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The epidemiology and continued monitoring of burn injury in England and Wales
  1. K Dunn*
  1. Correspondence International Burn Injury Database, Burn Centre, Acute Block UHSM Southmoor Road, Manchester M23 9LT, UK

Abstract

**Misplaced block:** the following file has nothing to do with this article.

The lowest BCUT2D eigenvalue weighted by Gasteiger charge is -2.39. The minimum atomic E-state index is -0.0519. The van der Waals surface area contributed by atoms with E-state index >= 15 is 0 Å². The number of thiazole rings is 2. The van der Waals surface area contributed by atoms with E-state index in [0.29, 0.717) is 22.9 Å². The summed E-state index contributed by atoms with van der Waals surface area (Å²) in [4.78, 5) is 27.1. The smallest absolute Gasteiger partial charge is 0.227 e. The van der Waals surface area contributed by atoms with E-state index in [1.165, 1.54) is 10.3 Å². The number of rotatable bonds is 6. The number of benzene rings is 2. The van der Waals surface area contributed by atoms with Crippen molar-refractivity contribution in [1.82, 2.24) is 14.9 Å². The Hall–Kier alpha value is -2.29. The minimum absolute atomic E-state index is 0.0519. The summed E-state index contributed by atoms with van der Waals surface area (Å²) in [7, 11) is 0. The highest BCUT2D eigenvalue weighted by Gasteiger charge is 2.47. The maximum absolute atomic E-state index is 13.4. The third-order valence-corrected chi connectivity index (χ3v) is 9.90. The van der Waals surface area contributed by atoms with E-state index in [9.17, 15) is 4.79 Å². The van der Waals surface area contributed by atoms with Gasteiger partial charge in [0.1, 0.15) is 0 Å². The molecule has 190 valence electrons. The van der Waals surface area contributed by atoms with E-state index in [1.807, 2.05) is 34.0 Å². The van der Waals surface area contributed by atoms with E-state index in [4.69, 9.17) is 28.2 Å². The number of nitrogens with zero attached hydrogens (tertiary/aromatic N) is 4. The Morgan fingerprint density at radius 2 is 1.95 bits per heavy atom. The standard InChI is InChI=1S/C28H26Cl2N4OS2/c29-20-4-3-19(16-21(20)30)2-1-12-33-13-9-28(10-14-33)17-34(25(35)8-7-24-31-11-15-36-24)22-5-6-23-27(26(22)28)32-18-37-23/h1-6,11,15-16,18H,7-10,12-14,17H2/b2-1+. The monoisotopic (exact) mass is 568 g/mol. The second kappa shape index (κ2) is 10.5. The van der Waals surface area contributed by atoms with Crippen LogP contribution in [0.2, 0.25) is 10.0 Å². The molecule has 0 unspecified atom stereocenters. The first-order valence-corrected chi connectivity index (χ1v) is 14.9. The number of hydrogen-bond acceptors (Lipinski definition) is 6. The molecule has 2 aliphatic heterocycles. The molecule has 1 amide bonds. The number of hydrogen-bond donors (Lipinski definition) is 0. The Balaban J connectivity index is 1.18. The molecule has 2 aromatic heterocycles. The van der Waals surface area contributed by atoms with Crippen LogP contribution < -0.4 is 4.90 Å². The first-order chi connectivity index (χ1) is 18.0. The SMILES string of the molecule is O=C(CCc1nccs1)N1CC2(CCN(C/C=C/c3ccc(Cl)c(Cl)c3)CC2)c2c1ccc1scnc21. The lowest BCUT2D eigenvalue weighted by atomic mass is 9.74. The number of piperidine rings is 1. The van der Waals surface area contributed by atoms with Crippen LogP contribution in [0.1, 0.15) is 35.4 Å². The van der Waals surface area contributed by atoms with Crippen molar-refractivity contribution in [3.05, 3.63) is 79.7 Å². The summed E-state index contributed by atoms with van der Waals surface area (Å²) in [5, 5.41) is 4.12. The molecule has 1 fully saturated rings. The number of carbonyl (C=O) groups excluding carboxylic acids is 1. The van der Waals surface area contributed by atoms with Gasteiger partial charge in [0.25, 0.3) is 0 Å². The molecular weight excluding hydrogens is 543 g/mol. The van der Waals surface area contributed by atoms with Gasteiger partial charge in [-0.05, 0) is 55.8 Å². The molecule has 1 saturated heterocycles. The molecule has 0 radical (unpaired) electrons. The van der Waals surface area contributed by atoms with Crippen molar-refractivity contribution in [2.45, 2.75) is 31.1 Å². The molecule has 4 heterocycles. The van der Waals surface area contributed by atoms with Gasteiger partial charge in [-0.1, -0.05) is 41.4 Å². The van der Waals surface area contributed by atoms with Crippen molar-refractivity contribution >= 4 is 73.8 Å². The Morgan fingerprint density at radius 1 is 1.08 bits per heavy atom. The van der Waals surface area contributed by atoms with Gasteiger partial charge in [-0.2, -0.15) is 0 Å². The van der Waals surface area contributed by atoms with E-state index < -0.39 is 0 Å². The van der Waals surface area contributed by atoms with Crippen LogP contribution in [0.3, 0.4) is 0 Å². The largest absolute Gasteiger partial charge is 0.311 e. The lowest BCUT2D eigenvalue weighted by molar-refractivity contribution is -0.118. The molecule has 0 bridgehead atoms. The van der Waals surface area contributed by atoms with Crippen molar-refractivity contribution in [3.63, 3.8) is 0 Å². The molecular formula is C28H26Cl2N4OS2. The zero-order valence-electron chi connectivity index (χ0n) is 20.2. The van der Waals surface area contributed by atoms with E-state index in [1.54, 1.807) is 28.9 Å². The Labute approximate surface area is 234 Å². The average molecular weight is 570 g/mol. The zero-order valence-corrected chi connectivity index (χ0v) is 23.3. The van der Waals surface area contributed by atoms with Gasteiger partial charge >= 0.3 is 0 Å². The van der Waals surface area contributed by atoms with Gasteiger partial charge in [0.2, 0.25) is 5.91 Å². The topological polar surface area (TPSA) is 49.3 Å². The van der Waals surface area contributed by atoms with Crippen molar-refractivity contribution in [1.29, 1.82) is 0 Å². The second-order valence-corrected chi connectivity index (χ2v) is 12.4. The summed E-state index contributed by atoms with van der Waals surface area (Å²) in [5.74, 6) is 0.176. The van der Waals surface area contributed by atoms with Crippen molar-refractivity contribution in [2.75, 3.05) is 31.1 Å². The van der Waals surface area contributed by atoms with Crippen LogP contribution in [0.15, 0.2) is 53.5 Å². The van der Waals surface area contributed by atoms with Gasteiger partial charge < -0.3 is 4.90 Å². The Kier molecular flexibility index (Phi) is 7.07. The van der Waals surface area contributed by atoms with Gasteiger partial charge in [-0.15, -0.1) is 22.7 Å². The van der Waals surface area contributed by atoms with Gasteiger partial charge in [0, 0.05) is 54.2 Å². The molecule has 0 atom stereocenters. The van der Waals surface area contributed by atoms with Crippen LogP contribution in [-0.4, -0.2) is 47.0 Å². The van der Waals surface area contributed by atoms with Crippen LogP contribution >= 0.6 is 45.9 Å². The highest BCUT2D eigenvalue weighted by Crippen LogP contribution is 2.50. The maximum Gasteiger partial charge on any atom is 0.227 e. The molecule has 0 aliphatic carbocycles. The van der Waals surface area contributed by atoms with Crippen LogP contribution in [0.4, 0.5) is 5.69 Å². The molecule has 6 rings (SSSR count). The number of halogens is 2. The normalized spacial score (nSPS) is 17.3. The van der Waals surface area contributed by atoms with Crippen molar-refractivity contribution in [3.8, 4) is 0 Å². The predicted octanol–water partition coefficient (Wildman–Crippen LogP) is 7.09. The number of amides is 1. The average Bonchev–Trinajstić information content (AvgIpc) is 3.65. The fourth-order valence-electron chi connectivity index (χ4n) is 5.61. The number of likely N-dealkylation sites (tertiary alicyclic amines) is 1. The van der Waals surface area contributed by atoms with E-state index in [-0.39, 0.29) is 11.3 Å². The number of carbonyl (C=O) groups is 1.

In order to prevent injury in a large population one must first understand the distribution geographically, across social and age groups and analyse the differing forms of causation and severity. Not simply as a snapshot but the variation of these variables over time. Continuing analysis is imperative to assess the impact of any prevention methodologies employed. For the first time, these variables can be described for at least one form of injury in England and Wales. By considering a variety of data sources concerning burn injury, the epidemiology can for the first time be accurately be described for the entire population of England and Wales. By analysing and extrapolating representative information from regionally held Emergency Department data sets, adding these to National Health Service Hospital Episode Statistics (NHS.HES) data (1990 to 2009 225K cases), and most crucially data (2003–2009 25K cases) from the International Burn Injury Database (www.iBIDb.org) a full picture has emerged. Analysis has allowed cross validation of capture rates between NHS and iBID data sets and has allowed estimates of the injury load down to small geographical areas (lower super output areas). For rare severe injuries, particularly in children, larger catchment groupings are more appropriate (postcode district) and reveal wide variations in injury incidence rates, particularly in paediatric age groups. Similarly the modes of injury differ both geographically and over time. This complex interrelation will be the subject of the presentation.

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